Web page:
The Garden Guide

Book: Gardening tours by J.C. Loudon 1831-1842
Chapter: Middlesex, Berkshire, Buckinghamshire, Oxfordshire, Wilshire, Dorsetshire, Hampshire, Sussex, and Kent in the Summer of 1832

Caversham Park Garden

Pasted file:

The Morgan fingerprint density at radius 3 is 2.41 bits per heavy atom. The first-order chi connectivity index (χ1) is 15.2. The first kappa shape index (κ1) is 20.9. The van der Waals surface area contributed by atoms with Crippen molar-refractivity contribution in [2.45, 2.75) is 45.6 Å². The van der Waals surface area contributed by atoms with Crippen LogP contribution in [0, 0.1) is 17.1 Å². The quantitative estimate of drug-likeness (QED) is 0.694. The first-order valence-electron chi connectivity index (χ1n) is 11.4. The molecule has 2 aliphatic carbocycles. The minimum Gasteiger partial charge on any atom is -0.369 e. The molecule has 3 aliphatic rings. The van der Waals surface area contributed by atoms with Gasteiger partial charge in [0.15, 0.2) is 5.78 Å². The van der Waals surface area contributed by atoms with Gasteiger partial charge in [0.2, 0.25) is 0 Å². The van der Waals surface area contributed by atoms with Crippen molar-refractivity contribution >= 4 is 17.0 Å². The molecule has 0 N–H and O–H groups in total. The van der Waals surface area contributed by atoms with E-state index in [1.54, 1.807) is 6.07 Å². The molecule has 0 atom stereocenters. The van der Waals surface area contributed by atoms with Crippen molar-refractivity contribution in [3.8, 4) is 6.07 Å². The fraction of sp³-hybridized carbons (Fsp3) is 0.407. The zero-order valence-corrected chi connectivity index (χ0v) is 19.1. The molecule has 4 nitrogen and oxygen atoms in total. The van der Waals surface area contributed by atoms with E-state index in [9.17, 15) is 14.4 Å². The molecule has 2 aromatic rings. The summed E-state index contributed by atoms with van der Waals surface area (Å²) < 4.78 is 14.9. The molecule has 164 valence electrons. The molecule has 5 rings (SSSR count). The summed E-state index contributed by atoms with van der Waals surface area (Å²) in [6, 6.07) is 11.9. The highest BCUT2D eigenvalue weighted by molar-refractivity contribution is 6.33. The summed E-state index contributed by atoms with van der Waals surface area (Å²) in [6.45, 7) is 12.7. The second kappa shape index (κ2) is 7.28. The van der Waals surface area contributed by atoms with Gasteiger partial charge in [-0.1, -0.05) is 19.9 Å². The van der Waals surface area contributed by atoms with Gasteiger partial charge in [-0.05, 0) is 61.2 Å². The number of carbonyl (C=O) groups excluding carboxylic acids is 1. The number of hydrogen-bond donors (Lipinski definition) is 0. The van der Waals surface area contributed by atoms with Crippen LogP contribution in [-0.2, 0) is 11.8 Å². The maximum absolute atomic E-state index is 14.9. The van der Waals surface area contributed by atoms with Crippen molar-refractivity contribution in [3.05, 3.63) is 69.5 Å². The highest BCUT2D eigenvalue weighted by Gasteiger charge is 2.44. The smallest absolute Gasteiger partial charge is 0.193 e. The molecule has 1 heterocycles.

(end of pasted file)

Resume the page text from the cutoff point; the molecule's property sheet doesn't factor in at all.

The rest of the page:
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Caversham Park. - Aug. 9. We proceeded to this place through the village of Caversham (in which are many beautiful cottage gardens), up the hill road, and entered by the back approach. We must notice one of the cottage gardens, which has, in two angles, formed by small wings projecting from the front of the house, two small green-houses in the form of outside cupboards, with shelves full of pots of flowers, the glass doors being removed. We had never seen anything of this kind before; and we like it, not that we think it in good taste, but because it shows such a thorough love of plants. Every one who has read the descriptions of the fine old places of England, in Whately's Observations, &c., knows something of Caversham, and therefore we shall say nothing of the magnificent mansion, containing fifty rooms, and its broad gravelled terrace, 50 ft. wide and a furlong in length, on a perfect level. Though the mansion is dilapidated within, yet exteriorly it is in good repair. The place is worth visiting for the grandeur and beauty of the situation of the house, the terrace, and more especially the descending approach, which has been so finely described by Whately. The pleasure-ground scenery is now entirely overgrown, and only to be recognised by a few cedars and other trees. The kitchen-garden forms a deplorable ruin; the walls are overgrown with bushes, the hot-houses leaning in all directions, the back sheds roofless, and even the gardener's house, which held out till within these few years, uninhabitable. The commanding position of the mansion, and the extensive and varied prospect seen from it, are the same as they ever have been. Among the trees along the descending approach are a number of very large maples. [ Caversham Park was the site of a castle, home of William Marshal, Earl of Pembroke and Protector of the Realm, and later of the Earls of Warwick. The present building was erected after a fire in 1850.]